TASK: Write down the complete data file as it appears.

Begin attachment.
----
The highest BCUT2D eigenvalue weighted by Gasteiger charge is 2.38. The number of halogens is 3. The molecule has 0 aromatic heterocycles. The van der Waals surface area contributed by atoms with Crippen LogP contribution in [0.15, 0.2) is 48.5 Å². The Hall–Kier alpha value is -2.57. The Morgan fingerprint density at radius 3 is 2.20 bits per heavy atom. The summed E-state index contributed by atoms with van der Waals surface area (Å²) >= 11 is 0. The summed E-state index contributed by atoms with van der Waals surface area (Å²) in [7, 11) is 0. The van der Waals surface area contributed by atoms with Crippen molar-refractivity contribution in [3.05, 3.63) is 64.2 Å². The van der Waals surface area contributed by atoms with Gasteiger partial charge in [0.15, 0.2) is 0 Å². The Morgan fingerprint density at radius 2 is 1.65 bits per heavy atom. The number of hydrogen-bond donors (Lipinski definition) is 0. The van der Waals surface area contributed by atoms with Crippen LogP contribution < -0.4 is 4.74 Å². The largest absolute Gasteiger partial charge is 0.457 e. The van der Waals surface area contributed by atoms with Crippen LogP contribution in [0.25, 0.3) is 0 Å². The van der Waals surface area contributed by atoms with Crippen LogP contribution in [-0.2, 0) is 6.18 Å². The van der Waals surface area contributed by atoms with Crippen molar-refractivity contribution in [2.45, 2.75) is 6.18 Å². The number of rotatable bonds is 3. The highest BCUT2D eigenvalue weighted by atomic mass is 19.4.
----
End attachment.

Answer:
The highest BCUT2D eigenvalue weighted by Gasteiger charge is 2.38. The number of halogens is 3. The molecule has 0 aromatic heterocycles. The van der Waals surface area contributed by atoms with Crippen LogP contribution in [0.15, 0.2) is 48.5 Å². The Hall–Kier alpha value is -2.57. The Morgan fingerprint density at radius 3 is 2.20 bits per heavy atom. The summed E-state index contributed by atoms with van der Waals surface area (Å²) >= 11 is 0. The summed E-state index contributed by atoms with van der Waals surface area (Å²) in [7, 11) is 0. The van der Waals surface area contributed by atoms with Crippen molar-refractivity contribution in [3.05, 3.63) is 64.2 Å². The van der Waals surface area contributed by atoms with Gasteiger partial charge in [0.15, 0.2) is 0 Å². The Morgan fingerprint density at radius 2 is 1.65 bits per heavy atom. The number of hydrogen-bond donors (Lipinski definition) is 0. The van der Waals surface area contributed by atoms with Crippen LogP contribution < -0.4 is 4.74 Å². The largest absolute Gasteiger partial charge is 0.457 e. The van der Waals surface area contributed by atoms with Crippen LogP contribution in [0.25, 0.3) is 0 Å². The van der Waals surface area contributed by atoms with Crippen LogP contribution in [-0.2, 0) is 6.18 Å². The van der Waals surface area contributed by atoms with Crippen molar-refractivity contribution in [2.45, 2.75) is 6.18 Å². The number of rotatable bonds is 3. The highest BCUT2D eigenvalue weighted by atomic mass is 19.4.